50 years after the Stonewall uprising in New York, it would have been difficult for some to find the revolution amongst the big corporation sponsored floats at London Pride 2019. They were all here, about 200 private companies, but they shall remain unnamed because we are going to talk about something bigger and much more important.
At the end of the plastic rainbows, no pots of gold were to be found. Instead, there stood the London Bi Pandas. The Bi Pandas are an LGBTQIA+ activist group. With monthly get-togethers, they work hard on building an inclusive and safe community for all, regardless of gender.
The group was marching alongside their float at London Pride for the very first time. They came here to, ‘chew bubble gum and kick ass’, and they were all out of bubble gum. Their message was clear: Pride is a protest – and this more than ever.
Dressed in black and white, they held their placards high up in the air for everyone to see. They were on a mission to erase all the stigmas around bisexuality and to challenge capitalism. The mission was accomplished. All around, other protesters and watchers cheered them on, chanting and clapping as they made their way through Oxford Street.
Monroe, who made it all happen for the Pandas was marching their first parade, “Every time I saw someone point to one of our placards, every thumbs up, every excited jump, every happy wave, every fist punched into the air as people in the crowds saw us go by – it made me feel like we did the right thing. The response to the float was electric, and it truly felt like in the moment that we could change the world.”
Being one of the only true activist floats was a true challenge, but the unity within the group and the support they showed each other was their strength. In 2019, queers around the world are still fighting to be seen, heard, and respected. Max, another founding member, says, “I think the Bi Pandas represented so much more than queer visibility – our presence was a fierce demand to be taken seriously as queers that inhabit every corner of the social ladder with some very real concerns.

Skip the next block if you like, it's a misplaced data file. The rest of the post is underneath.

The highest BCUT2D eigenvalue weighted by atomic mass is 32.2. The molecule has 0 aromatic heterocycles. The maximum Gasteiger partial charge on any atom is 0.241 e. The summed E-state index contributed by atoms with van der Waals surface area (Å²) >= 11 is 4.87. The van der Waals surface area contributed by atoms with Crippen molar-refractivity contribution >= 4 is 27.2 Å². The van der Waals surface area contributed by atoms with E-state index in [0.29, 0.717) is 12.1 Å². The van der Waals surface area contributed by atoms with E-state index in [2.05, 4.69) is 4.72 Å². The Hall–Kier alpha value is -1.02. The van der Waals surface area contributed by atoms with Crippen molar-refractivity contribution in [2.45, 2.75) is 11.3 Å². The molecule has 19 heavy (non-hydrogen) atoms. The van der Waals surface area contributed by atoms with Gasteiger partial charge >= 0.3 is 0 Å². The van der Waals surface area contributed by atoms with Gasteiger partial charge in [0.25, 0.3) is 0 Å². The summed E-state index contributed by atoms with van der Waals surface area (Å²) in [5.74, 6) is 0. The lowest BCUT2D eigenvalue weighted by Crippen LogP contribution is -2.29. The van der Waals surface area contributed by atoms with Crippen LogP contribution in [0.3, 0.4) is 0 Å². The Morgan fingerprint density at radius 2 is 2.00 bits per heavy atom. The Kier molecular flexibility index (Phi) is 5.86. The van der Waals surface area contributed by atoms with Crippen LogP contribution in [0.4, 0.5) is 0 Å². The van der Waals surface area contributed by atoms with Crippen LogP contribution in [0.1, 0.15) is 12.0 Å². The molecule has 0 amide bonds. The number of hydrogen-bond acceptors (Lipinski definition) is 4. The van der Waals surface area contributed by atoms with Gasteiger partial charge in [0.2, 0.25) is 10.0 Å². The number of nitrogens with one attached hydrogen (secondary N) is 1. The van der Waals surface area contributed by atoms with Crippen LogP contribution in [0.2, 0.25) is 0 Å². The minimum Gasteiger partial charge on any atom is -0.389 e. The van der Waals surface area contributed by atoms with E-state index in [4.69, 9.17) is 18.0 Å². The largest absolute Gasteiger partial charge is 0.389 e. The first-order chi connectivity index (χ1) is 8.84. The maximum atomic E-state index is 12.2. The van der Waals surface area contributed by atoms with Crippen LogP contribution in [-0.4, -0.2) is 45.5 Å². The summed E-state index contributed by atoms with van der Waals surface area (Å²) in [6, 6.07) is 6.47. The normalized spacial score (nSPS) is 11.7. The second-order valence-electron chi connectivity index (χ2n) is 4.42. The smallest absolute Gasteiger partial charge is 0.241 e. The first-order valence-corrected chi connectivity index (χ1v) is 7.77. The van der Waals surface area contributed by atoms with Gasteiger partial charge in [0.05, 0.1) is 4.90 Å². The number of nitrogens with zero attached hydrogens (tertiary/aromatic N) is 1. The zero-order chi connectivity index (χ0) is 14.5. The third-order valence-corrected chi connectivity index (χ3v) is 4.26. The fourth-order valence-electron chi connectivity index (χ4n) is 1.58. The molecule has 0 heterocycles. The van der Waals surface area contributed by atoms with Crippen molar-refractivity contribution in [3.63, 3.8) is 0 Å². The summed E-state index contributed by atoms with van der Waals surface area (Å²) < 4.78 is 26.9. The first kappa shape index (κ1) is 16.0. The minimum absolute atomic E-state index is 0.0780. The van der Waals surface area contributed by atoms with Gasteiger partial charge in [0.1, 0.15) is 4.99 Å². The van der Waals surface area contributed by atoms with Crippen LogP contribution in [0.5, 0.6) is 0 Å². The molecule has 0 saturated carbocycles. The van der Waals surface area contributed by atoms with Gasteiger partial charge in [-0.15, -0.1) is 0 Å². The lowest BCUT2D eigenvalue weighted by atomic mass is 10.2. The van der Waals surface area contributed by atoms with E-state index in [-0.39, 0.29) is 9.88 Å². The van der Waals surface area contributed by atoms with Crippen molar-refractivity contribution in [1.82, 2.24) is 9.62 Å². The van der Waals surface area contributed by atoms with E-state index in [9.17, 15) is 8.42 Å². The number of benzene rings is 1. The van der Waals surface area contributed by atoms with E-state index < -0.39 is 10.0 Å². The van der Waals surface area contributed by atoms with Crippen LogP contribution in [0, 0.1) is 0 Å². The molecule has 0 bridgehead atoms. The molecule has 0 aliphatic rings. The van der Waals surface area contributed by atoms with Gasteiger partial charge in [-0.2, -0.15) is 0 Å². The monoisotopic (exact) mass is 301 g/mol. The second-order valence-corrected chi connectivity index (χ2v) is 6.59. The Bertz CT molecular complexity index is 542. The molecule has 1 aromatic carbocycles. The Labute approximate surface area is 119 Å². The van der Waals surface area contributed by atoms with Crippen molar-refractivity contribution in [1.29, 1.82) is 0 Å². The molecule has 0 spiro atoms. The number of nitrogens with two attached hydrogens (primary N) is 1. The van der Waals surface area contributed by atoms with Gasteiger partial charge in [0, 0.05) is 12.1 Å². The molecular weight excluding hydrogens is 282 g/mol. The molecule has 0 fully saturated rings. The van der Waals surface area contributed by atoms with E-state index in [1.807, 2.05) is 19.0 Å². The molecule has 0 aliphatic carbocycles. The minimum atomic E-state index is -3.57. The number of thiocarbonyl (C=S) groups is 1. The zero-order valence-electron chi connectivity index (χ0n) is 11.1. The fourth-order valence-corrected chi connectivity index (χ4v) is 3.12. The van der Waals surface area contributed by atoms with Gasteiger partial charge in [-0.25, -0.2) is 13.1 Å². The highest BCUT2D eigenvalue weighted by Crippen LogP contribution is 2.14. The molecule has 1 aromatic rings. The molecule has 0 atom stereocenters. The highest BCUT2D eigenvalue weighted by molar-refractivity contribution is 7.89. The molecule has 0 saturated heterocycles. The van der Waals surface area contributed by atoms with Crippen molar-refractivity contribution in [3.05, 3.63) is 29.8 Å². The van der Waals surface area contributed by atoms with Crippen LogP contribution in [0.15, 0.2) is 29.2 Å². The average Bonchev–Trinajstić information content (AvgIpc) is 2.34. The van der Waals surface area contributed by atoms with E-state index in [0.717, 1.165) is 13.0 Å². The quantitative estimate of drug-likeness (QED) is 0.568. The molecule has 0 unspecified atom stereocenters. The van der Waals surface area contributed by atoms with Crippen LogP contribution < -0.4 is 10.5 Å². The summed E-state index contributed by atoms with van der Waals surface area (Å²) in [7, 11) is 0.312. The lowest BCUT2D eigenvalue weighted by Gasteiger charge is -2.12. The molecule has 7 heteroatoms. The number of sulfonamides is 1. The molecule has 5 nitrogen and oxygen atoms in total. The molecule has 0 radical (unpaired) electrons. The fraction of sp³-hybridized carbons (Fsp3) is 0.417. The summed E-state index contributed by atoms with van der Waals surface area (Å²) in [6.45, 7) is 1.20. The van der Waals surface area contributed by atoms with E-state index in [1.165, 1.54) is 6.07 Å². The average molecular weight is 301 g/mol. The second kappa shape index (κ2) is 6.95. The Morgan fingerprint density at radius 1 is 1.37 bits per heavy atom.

There is no true equality unless there is equality for all people, including our working class queers, our queers of colour, our trans queers and our queers seeking asylum. This is what the London Bi Pandas represents to me.”
Once the float reached Trafalgar Square, the reactions within the Bi Pandas was unanimous. Iris has been in the parade almost every year for the last decade, “Marching with the pandas felt much bigger than existing as an individual, and it felt more important than with groups I’ve marched with in the past.
It felt like we were providing a real message, and one that really resonated with the crowds. It was amazing to be a part of something that was beyond politely asking to be allowed to be seen, and instead riotously demanding things far beyond the acceptable realm of “love is love”.
Standing tall against the system and the corporations was an empowering experience. It was good to be reminded of how urgent it is to keep protesting and to keep fighting for the rights of all human beings. The London Bi Pandas are paving the way for a better future, given the reactions of the crowd to their first float, they are heading in the right direction.
Words and Photography by Pauline Di Silvestro at London Pride 2019 with London Bi Pandas on 6th July 2019